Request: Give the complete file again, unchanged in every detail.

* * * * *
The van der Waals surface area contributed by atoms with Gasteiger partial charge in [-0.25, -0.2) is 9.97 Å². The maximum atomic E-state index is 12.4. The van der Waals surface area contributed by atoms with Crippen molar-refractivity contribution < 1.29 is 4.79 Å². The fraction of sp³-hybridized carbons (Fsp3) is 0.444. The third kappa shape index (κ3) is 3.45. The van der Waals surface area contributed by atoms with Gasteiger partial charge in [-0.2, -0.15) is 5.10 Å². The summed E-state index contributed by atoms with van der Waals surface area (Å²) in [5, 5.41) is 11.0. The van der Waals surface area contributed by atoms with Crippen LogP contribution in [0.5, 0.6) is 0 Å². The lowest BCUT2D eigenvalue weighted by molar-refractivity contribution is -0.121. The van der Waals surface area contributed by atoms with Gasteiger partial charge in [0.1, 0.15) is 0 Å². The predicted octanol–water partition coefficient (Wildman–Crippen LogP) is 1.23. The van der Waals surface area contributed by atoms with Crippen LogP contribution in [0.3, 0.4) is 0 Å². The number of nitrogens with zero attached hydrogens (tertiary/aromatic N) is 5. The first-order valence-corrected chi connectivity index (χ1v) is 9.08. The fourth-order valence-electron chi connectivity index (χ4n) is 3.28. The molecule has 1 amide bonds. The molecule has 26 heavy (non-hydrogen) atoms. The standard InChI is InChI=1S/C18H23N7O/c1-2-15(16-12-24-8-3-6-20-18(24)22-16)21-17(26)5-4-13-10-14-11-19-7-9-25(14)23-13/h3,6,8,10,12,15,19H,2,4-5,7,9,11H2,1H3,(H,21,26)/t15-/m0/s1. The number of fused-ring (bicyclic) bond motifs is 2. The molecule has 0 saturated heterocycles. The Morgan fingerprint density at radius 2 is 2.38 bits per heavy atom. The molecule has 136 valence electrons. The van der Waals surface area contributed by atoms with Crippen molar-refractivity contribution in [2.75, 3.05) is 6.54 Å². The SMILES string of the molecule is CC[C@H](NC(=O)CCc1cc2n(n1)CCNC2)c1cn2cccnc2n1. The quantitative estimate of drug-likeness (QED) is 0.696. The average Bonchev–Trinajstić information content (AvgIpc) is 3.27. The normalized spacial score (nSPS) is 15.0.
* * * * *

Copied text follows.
The van der Waals surface area contributed by atoms with Gasteiger partial charge in [-0.25, -0.2) is 9.97 Å². The maximum atomic E-state index is 12.4. The van der Waals surface area contributed by atoms with Crippen molar-refractivity contribution < 1.29 is 4.79 Å². The fraction of sp³-hybridized carbons (Fsp3) is 0.444. The third kappa shape index (κ3) is 3.45. The van der Waals surface area contributed by atoms with Gasteiger partial charge in [-0.2, -0.15) is 5.10 Å². The summed E-state index contributed by atoms with van der Waals surface area (Å²) in [5, 5.41) is 11.0. The van der Waals surface area contributed by atoms with Crippen LogP contribution in [0.5, 0.6) is 0 Å². The lowest BCUT2D eigenvalue weighted by molar-refractivity contribution is -0.121. The van der Waals surface area contributed by atoms with Gasteiger partial charge in [0.1, 0.15) is 0 Å². The predicted octanol–water partition coefficient (Wildman–Crippen LogP) is 1.23. The van der Waals surface area contributed by atoms with Crippen LogP contribution in [0.3, 0.4) is 0 Å². The number of nitrogens with zero attached hydrogens (tertiary/aromatic N) is 5. The first-order valence-corrected chi connectivity index (χ1v) is 9.08. The fourth-order valence-electron chi connectivity index (χ4n) is 3.28. The molecule has 1 amide bonds. The molecule has 26 heavy (non-hydrogen) atoms. The standard InChI is InChI=1S/C18H23N7O/c1-2-15(16-12-24-8-3-6-20-18(24)22-16)21-17(26)5-4-13-10-14-11-19-7-9-25(14)23-13/h3,6,8,10,12,15,19H,2,4-5,7,9,11H2,1H3,(H,21,26)/t15-/m0/s1. The number of fused-ring (bicyclic) bond motifs is 2. The molecule has 0 saturated heterocycles. The Morgan fingerprint density at radius 2 is 2.38 bits per heavy atom. The molecule has 136 valence electrons. The van der Waals surface area contributed by atoms with Crippen molar-refractivity contribution in [2.75, 3.05) is 6.54 Å². The SMILES string of the molecule is CC[C@H](NC(=O)CCc1cc2n(n1)CCNC2)c1cn2cccnc2n1. The quantitative estimate of drug-likeness (QED) is 0.696. The average Bonchev–Trinajstić information content (AvgIpc) is 3.27. The normalized spacial score (nSPS) is 15.0.